One of Vermont's most popular and accomplished artists. Works as a printmaker portraying scenes of the Vermont pastoral ideal. Designer of the Vermont Bicentennial stamp.
Date of Birth1935
Primary ResidenceEast Barnard
Sabra Field is a well-known printmaker, whose woodcuts captured a pastoral view of Vermont in the 1970s. Born in Tulsa, Oklahoma, she spent her early years in New York and Connecticut, although her family history can be traced back to Vermont in the late 1700's. Field graduated with honors in the arts from Middlebury College, where Arthur K.D. Healy inspired her to become an artist. She studied printmaking under Russell T. Limbach at Wesleyan University and graduated with a Masters of Arts in Teaching. Field married and had two boys. She taught high school art for several years before her marriage ended, and she moved with her children to Vermont. Field set up a printmaking studio in an old stage coach tavern in East Barnard, and became a full-time working artist. She made wood-block prints of Vermont's landscape using simple forms and rich, intense colors.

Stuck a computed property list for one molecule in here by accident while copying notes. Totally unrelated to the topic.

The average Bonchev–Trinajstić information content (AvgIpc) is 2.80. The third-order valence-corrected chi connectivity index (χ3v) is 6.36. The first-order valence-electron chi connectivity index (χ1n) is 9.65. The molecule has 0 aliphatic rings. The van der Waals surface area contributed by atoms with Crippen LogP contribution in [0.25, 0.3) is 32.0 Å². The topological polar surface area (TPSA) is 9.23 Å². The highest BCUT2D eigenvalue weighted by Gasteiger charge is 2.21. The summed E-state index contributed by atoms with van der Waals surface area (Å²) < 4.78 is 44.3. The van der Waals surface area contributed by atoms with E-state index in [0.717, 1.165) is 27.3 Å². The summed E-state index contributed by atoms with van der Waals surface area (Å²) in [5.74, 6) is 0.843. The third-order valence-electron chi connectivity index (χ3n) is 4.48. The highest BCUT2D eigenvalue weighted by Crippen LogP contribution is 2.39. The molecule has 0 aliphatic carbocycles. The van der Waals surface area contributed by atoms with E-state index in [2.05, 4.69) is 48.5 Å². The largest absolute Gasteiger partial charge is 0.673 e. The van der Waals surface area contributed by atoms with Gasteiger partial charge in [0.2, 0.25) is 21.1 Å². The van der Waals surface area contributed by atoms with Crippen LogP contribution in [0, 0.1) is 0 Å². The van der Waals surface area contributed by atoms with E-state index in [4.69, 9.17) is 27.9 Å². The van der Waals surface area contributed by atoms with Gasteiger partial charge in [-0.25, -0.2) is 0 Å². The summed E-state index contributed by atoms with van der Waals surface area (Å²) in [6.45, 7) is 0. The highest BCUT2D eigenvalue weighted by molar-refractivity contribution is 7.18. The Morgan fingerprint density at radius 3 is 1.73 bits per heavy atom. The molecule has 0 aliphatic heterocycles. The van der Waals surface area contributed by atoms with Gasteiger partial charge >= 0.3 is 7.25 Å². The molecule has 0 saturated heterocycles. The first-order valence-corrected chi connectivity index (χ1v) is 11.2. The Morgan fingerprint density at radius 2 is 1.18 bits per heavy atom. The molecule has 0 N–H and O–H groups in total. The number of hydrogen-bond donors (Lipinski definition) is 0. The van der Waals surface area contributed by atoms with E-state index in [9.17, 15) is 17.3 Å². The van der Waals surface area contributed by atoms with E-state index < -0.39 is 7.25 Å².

In 1975, Sabra Field won the Vermont Bicentennial poster contest. Since then, her work as been comissioned by UNICEF, Dartmouth College, IBM, and Middlebury College. In 1989, she made a stained glass window for Darthmouth Hitchcock Medical Center Chapel. In 1991, she was asked by the U.S. Postal Service to create a stamp commemorating Vermont's Bicentennial of statehood. Governor Madeline Kunin named Field an Extraordinary Vermonter in 1991 and she received the Governor's Award for Excellence in the Arts from Governor Howard Dean in 1999.
Through her work, Sabra Field has expressed her vision of sprituality through the portrayal of the Vermont pastoral ideal. She continues to work in East Barnard and is married to wildlife painter Spencer Field.
- High School Art Teacher
- BA, Middlebury College, Middlebury, Vermont
- M.A.T., Wesleyan University, (1959).